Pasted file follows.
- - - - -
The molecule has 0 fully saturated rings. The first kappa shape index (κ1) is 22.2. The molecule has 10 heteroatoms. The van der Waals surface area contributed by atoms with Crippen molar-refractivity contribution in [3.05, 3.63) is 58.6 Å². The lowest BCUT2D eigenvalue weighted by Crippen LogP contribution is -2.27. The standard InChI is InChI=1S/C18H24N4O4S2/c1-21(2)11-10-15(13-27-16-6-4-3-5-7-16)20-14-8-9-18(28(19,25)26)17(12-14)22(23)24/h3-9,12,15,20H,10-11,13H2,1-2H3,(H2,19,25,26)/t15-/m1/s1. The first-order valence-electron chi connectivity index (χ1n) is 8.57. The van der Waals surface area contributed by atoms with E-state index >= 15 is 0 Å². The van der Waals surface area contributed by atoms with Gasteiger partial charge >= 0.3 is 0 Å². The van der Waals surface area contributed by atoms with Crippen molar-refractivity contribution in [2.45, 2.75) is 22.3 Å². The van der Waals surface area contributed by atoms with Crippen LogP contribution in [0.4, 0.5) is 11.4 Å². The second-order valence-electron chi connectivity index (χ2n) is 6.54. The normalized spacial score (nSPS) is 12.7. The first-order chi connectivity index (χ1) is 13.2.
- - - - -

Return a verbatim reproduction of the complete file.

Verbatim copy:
The molecule has 0 fully saturated rings. The first kappa shape index (κ1) is 22.2. The molecule has 10 heteroatoms. The van der Waals surface area contributed by atoms with Crippen molar-refractivity contribution in [3.05, 3.63) is 58.6 Å². The lowest BCUT2D eigenvalue weighted by Crippen LogP contribution is -2.27. The standard InChI is InChI=1S/C18H24N4O4S2/c1-21(2)11-10-15(13-27-16-6-4-3-5-7-16)20-14-8-9-18(28(19,25)26)17(12-14)22(23)24/h3-9,12,15,20H,10-11,13H2,1-2H3,(H2,19,25,26)/t15-/m1/s1. The first-order valence-electron chi connectivity index (χ1n) is 8.57. The van der Waals surface area contributed by atoms with E-state index >= 15 is 0 Å². The van der Waals surface area contributed by atoms with Gasteiger partial charge >= 0.3 is 0 Å². The van der Waals surface area contributed by atoms with Crippen molar-refractivity contribution in [2.45, 2.75) is 22.3 Å². The van der Waals surface area contributed by atoms with Crippen LogP contribution in [0.4, 0.5) is 11.4 Å². The second-order valence-electron chi connectivity index (χ2n) is 6.54. The normalized spacial score (nSPS) is 12.7. The first-order chi connectivity index (χ1) is 13.2.